Where to start
Ending the tenancy
The first step in the eviction process is to end the tenancy. If you want to end the tenancy because the tenant hasn’t paid rent, you need a written 14 days notice to quit, unless the lease says otherwise.
For other circumstances, the eviction process is different depending on the type of tenancy you have with your tenant. There are 2 main types of tenancies:
- Tenancy under a lease
Tenancy at will
A tenancy-at-will can be either oral or written. The landlord or tenant can end a month-to-month tenancy-at-will by giving a written 30 days (minimum) notice to quit that must expire at the end of a rental period. Pay special attention if the notice to quit is given in February, which has less than 30 days. If the notice to quit is served too late in January, it can’t end the tenancy by March 1.
Tenancy under a lease
If there is an unexpired lease, you must read the lease to determine the acceptable grounds for ending the tenancy, the notice requirements, and the required length of time for the notice. If a lease expires, you don’t need a notice to quit because the lease itself states when the tenancy ends. However, if the tenancy becomes a tenancy-at-will after the lease expires, you must end it by giving a written notice to quit.
Notifying the tenant
Start the process by giving your tenant a Notice to Quit. The purpose of the notice to quit is to end the tenancy, so the tenant must actually receive the notice to quit for it to be effective. Unless the lease expires, a written notice to quit is required. The notice must include the specific day that the tenancy will end.
There is no designated way to give the notice to quit to the tenant. A landlord can give the notice directly to the tenant in person, but it’s recommended that a disinterested person be present for this. The tenant doesn’t have adequate notice to quit if:
- A constable or sheriff leaves the notice at the tenant’s last usual address but the tenant doesn't actually receive it for some reason.
- The landlord sends the notice by mail and the tenant doesn’t pick it up.
Sample notice to quit forms are available at the Trial Court Law Libraries. These sample forms are provided as a convenience and may not be suitable or legally sufficient in all cases. If you’re not sure how to proceed, ask for legal help.
If you’re evicting a tenant because they violated a lease term or didn't pay rent, you must state this reason in the notice to quit. Special rules apply to:
- Mobile home parks
- Residential hotels and rooming houses
- Dormitories and community residences
- Residential superintendents
- Public housing
- Other government subsidized leasing arrangements
In any case, you can’t evict a tenant for illegal reasons, such as reporting you to health inspectors for violations, or withholding rent because of bad conditions.
If the rent is subsidized by a government agency, you must check the lease and the program regulations to determine any special requirements for ending the subsidized tenancy, such as stating in the notice to quit the specific reasons you want to end the tenancy.
If the tenants don’t move from the rental property by the time the notice to quit expires, the landlord must take the second step by purchasing and completing a summary process summons and complaint from the court (see File an eviction case for more information). The summons and complaint sets the date for trial and must be served on the tenant by an authorized constable or sheriff. Once the service is completed, the landlord can start the summary process case by filing it with the court.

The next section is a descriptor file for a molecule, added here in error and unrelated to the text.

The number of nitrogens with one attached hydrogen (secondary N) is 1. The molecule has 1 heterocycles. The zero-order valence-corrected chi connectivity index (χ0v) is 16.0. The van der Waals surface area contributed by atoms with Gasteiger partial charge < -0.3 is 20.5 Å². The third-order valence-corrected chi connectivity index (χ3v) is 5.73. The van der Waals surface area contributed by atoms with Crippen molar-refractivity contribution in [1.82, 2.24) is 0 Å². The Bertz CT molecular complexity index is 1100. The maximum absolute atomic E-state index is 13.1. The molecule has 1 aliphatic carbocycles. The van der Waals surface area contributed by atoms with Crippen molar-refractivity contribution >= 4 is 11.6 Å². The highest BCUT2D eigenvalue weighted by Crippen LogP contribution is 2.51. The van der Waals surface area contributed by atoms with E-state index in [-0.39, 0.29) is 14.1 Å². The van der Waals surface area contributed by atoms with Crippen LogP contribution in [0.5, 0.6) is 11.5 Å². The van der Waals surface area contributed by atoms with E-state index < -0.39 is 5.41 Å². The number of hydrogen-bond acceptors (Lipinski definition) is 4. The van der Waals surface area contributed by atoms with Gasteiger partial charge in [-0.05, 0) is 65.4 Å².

If you served a notice to quit months ago, you’re generally not required to file a new notice to quit unless you have waived your rights to evict under the earlier notice (for example, by accepting rent in advance without a written reservation of your rights or by signing a new rental agreement establishing a new tenancy).
After the notice period ends
Once the notice period has ended and you have selected a court, you can then start an eviction case. See Filing an eviction case for more information on the process.
Other issues landlords may face
If my tenant has already moved out, can I still sue them for money damages?
Yes. The landlord can sue the tenant for unpaid rent (or for other damages) in either a civil or a small claims case. The landlord may consider this if the tenant owes rent but has moved out before the landlord files an eviction case. The procedures for civil actions are governed by the Massachusetts Rules of Civil Procedure. Normally, it’s recommended that you talk to a lawyer before suing a tenant for money damages in a civil action. On the other hand, the small claims procedure is designed to provide an informal process for litigants who want to move forward without an attorney. The procedures for small claims actions are governed by the Massachusetts Uniform Small Claims Rules. In general, there is a $7,000 limit on the amount of money damages that can be recovered in a small claims case. Therefore, if a tenant owes $9,000 in rent, a small claims judgment will be limited to $7,000, and the $2,000 portion of the unpaid rent debt will be waived.
There was a drug raid in my tenant’s apartment. How soon can I get them out?
Under G.L. c.139 §19 , if illegal drugs were found in the tenant’s unit, the landlord can move for speedy trial in either a summary process case or a civil action. After the trial or default, the court may order that judgment enter and execution issue immediately.